In the last 25 years, the venture-capital industry has grown from a less than $1 billion to an over $60 billion business--growth that has far surpassed any other class of investment products. Today, the industry consists of several thousand professionals working at about 500 funds concentrated in California, Massachusetts, and a handful of other states. Despite the industry's size, there are many misconceptions about the nature and role of venture capitalists; their trade remains shrouded in mystery.
Paul Gompers and Josh Lerner's Venture Capital Cycle is an illuminating academic examination of the form and function of venture-capital funds. Gompers and Lerner are Harvard Business School professors who have researched extensive original data to analyze venture-capital fundraising, investing, and exiting methods. Beginning with a historical overview of entrepreneurial finance, the book examines how venture partnerships are structured, how venture capitalists are compensated, the staging of investments in operating companies, and the relative performance of venture-capital-backed offerings. There's also an interesting comparison of corporate venture organizations, such as Xerox PARC, with those of independent and other venture groups. Venture capitalists use industry knowledge and monitoring skills to finance projects with significant uncertainty, typically concentrating investments in early-stage companies and high-tech industries. Large information gaps between entrepreneurs and investors create conflicted interests, and the book looks at some of the novel checks and balances most often employed.
One of the book's themes is that the whole venture-capital process is best understood as a cycle: from the raising of a fund; to investing in, monitoring, and adding value to firms; then exiting deals; returning capital to investors; and finally renewing itself by raising additional funds. The need to exit an investment successfully shapes all aspects of the venture-capital cycle, from the ability to raise capital to the types of investments made. Another theme is that because venture funds must make long-term illiquid investments, they need to secure funds from their investors for periods of 10 years or more. The supply of venture capital consequently cannot adjust quickly to changes in the investment environment.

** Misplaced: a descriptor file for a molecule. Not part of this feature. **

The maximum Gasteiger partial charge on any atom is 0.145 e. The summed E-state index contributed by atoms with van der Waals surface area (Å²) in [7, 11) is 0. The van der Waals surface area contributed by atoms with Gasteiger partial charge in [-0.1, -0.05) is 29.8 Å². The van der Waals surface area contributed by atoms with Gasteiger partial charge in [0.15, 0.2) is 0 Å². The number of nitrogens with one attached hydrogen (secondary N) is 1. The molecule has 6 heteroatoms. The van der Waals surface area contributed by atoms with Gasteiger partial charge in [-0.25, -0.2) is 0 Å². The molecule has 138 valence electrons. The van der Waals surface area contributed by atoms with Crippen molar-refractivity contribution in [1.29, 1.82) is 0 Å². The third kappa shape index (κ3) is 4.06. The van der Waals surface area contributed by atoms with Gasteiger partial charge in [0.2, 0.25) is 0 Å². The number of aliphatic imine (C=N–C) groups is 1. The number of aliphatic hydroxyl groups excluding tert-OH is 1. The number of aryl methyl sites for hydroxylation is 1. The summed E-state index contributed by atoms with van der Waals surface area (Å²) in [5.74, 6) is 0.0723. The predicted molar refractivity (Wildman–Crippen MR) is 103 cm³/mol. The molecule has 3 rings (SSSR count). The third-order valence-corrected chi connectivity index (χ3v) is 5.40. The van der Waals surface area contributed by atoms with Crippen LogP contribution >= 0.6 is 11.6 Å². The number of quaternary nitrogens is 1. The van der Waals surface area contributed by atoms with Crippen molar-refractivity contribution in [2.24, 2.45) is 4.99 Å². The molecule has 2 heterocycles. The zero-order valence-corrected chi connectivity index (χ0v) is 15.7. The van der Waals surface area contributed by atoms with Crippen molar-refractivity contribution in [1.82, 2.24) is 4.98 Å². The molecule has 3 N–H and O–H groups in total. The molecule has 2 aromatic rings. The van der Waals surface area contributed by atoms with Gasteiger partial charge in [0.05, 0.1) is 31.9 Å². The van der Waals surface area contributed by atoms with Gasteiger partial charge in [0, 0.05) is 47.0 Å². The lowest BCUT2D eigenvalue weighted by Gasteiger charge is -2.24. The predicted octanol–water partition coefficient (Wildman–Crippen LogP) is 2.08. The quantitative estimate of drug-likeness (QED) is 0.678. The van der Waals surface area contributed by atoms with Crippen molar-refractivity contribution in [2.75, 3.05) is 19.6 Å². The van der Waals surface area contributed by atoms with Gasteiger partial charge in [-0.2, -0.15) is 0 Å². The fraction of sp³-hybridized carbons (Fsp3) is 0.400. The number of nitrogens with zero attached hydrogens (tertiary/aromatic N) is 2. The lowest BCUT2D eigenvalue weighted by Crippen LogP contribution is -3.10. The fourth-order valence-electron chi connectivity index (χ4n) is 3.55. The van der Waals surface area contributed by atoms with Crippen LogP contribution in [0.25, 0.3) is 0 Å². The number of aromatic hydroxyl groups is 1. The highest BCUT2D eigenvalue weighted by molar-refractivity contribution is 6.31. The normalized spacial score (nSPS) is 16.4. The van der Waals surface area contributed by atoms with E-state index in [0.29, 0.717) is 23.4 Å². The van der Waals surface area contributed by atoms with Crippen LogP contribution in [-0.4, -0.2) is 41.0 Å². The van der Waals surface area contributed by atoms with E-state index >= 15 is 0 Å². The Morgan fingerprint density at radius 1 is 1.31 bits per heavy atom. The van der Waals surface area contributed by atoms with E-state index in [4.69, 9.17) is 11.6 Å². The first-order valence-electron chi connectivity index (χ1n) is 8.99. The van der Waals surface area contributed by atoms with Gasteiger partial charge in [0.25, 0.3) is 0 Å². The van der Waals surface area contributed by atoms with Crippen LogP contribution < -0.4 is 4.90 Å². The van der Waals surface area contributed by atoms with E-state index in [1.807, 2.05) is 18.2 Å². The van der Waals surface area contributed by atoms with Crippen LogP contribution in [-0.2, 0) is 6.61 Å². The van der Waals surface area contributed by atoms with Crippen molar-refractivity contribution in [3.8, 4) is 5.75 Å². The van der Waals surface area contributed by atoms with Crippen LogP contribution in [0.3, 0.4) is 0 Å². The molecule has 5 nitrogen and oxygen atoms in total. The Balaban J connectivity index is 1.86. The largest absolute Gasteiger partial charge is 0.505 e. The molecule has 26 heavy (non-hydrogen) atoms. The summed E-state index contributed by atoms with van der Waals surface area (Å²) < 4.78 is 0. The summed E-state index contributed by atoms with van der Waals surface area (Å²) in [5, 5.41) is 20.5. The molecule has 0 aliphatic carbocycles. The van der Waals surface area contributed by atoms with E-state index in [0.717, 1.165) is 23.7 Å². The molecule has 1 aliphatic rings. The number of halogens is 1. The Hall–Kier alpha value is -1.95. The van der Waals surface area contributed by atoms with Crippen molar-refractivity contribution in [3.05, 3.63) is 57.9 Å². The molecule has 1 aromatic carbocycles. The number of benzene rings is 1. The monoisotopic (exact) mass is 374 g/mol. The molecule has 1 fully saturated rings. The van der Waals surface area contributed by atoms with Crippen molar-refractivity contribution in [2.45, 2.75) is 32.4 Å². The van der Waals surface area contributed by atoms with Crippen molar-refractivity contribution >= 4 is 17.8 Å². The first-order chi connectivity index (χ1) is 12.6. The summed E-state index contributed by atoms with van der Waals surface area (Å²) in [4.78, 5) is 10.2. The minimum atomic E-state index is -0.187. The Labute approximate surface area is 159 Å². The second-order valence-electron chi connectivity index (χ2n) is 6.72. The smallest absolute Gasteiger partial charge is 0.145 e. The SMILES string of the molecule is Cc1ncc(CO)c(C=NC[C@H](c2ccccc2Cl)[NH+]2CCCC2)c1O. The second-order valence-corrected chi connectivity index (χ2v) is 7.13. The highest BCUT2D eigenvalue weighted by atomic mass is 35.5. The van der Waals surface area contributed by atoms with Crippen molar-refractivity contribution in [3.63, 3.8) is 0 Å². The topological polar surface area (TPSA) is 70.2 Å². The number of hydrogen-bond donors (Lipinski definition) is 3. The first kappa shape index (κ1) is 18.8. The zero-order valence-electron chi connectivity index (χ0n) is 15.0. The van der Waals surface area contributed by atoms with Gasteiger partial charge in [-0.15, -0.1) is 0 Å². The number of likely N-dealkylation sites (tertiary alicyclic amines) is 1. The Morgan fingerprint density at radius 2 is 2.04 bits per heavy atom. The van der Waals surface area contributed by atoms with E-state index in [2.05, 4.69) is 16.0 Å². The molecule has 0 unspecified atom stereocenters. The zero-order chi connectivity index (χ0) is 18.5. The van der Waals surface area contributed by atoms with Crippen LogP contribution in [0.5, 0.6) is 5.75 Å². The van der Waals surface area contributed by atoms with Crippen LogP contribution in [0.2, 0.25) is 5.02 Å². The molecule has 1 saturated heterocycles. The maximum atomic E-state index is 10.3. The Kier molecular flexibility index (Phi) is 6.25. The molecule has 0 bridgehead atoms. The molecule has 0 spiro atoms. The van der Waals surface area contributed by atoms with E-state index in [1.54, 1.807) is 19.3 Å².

The authors conclude that increasing familiarity with the venture-capital process has made the long-term prospects for venture investment more attractive than ever. Entrepreneurs, venture capitalists, and investors will find this book a scholarly, well-documented examination of the industry. --Scott Harrison
--This text refers to an out of print or unavailable edition of this title.
A valuable set of perspectives on financial systems in transition economies from many of the leading scholars in finance.
(Andrei Shleifer, Professor of Economics, Harvard University)
Praise for the first edition "Insightful and well documented—excellent reading for veterans as well as anyone exploring this fascinating and challenging 'industry' for the first time.
(Peter O. Crisp, Founding and Former Managing Partner, Venrock Associates)
The Venture Capital Cycle provides an accurate, comprehensive, and insightful description of the economics and business of venture capital. This second edition is essential reading for entrepreneurs, venture capitalists, policymakers, and academics interested in the economics of venture capital and innovation.
(Steven N. Kaplan, Neubauer Family Professor of Entrepreneurship and Finance, University of Chicago Graduate School of Business)
Gompers and Lerner bring cutting-edge theory to bear on venture capital practice. The second edition of The Venture Capital Cycle belongs on the bookshelf of academics and practitioners alike.
(Ronald J. Gilson, Meyers Professor of Law and Business, Stanford Law School, and Stern Professor of Law and Business, Columbia Law School)